Ringleader: Barry Burke
Average Fuel Mileage: 33 mpg
Accessories And Modifications:
Race Tech suspension revalve, Ferodo brake pads, Continental Sport Attack tires, Zero Gravity windscreen, RK chain, Drive Systems sprockets
When Catterson asked me if I wanted a long-term testbike, I didn't hesitate. The GSX-R1000 has been the open-class leader for years now, and this year's updates make a big difference. Some staffers figure the new Gixxer is too much of a good thing, but I don't think so. It's easy to ride and the engine is great fun on the street or at the track. Bring on the horsepower, I say! This might be the most fun you can have with your clothes on. Power delivery is smooth and predictable.
The three-position S-DMS switch (Suzuki Drive Mode Selector) accommodates changing track conditions from dry to drizzle to downpour. Here's another way of looking at it: Setting A is for Amazing; let the games begin. B stands for Balls Lost; what happened to the power? As for setting C, well...never mind-it would just get edited out anyway. It's the sissy switch. A welcome idea back in New England where I grew up, but it doesn't rain much in Southern California these days. And when it does, most bikes stay in the garage. Maybe drop it down a notch when traction is compromised, but if you want 600-class power, buy a 600.
Like its literbike competition the GSX-R comes geared to the moon, so a lower final-drive setup was first on the list. It also uses a #530 chain, so I changed it to a #520 RK Gold ($225.95) for reduced friction. Sprockets came from Drive Systems: a one-tooth smaller 16 on the countershaft ($29.95) and a stock-sized 43 in the rear ($67.95). That combination makes a huge difference both at track days and on the street. The re-geared GSX-R pulls harder exiting corners and you can now get out of third on the street.
Tires were my next upgrade. Continental Sport Attacks ($180 front, $245 rear) get along well with the GSX-R's geometry. That said, I'm experimenting with different ride heights in the rear and, so far, having good luck raising it a bit. I'll keep you posted.
The suspension also needed some attention, as the stock shock felt worked after one day at the track. Race Tech rebuilt both ends and I dialed it in at a Fastrack track day. As always with Race Tech, this was a massive change and a big improvement over stock. I went with Race Tech Gold Valves ($550 front, $375 rear) but kept the stock springs, which work fine for my 165-pound weight.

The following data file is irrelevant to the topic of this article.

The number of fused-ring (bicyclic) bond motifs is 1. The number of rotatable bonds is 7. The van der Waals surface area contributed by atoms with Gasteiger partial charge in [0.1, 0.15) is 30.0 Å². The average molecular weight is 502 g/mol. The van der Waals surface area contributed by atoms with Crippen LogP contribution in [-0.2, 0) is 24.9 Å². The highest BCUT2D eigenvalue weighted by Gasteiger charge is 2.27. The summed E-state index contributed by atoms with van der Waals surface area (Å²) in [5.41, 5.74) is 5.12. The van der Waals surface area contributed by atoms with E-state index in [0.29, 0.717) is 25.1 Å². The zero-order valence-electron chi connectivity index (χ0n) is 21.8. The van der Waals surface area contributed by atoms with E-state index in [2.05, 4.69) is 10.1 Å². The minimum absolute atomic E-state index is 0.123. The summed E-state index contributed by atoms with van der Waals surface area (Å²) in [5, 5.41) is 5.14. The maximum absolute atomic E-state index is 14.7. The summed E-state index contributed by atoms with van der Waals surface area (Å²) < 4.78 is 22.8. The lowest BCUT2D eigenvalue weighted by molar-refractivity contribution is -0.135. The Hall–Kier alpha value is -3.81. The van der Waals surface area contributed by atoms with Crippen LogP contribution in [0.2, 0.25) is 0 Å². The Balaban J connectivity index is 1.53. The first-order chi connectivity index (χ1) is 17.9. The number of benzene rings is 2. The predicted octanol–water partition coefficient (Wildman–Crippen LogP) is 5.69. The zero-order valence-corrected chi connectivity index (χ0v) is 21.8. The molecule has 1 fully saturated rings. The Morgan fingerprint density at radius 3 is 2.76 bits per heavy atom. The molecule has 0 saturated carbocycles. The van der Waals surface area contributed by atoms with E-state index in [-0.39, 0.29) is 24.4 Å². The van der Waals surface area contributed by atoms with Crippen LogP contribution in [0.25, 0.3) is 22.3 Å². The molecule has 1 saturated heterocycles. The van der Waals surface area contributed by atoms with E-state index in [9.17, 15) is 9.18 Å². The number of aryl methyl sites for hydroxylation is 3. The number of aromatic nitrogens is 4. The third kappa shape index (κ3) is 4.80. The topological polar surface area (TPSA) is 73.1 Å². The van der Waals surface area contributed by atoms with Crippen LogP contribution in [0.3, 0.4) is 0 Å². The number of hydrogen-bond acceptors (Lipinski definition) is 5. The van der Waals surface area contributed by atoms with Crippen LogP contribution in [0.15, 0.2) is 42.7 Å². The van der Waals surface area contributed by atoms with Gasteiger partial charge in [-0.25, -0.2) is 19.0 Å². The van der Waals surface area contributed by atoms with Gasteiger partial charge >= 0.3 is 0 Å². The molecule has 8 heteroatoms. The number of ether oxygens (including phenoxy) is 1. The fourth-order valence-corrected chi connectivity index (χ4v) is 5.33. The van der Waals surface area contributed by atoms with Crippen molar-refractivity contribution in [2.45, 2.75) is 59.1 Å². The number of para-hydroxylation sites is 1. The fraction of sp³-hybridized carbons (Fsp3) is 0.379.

The stock windscreen is like looking through a plastic picnic plate, so I swapped it for a Zero Gravity RS Series ($74.95) version: crystal-clear optics. Now I can actually see the front chicane at Fontana growing like a cartoon at warp speed. Now that I can see, I'd like to be able to slow down. I installed Ferodo's Array Cooling front brake pads ($39.95 per caliper), because their Carbon/Ceramic variety require more rotor prep than I was willing to do. The stock rotors still wilt under hard use, and they're starting to warp. I ordered Axis Iron Rotors from Brake Tech, which should be a big improvement. I'm not happy with the stock bars and am currently searching for a replacement. Since I'm no fan of folding footpegs, rearsets are on my list as well.
Suzuki's new self-adjusting hydraulic clutch beats last year's version, but it's still a little inconsistent, with some feel problems at low speed. Otherwise, this bike is pure pleasure, even in L.A. traffic. The track-inspired package works so well I just can't wipe the smile off my face.
Honda ST1300 ABS
Ringleader: Tim Carrithers
Average Fuel Mileage: 42 mpg
It's easy to overlook the ST1300. Nobody paid much attention after I rolled it out back in March. Ruthless efficiency is undervalued around here. Meanwhile, it's been racking up the miles: 3037 in the past five months. That's a bit off the pace, but I chipped a tooth chewing through these restraints to get out of here and ride the thing. Plus, one of our ad guys failed to heed the 10-pound load limit on the luggage rack. Judging by those two huge cracks, a Givi top-box full of anvils was too much. But I've done more than my part with scheduled maintenance.
We changed the oil at 6000 miles because it's cheap insurance after spending too much time deep-frying in L.A. traffic. I'd been waiting to crack open a gallon jug of Repsol Moto 4T Sintetico 10w-40 ($25.95) in honor of Nicky Hayden and the RC212V anyway. A genuine Honda filter ($11.98) went on as well in a generally straightforward operation, but keep drainage off the headers or expect a smoky startup.
Shop Yeoman Michael Candreia levered on a set of Michelin Pilot Road 2 radials ($161 front, $199 rear) at 7000 miles to replace the thinning OE Bridgestones. Steering feels a bit sportier, as does the extra grip. I'll get back to you on the wear as soon as I can sneak down to the garage without getting busted by the hall monitor.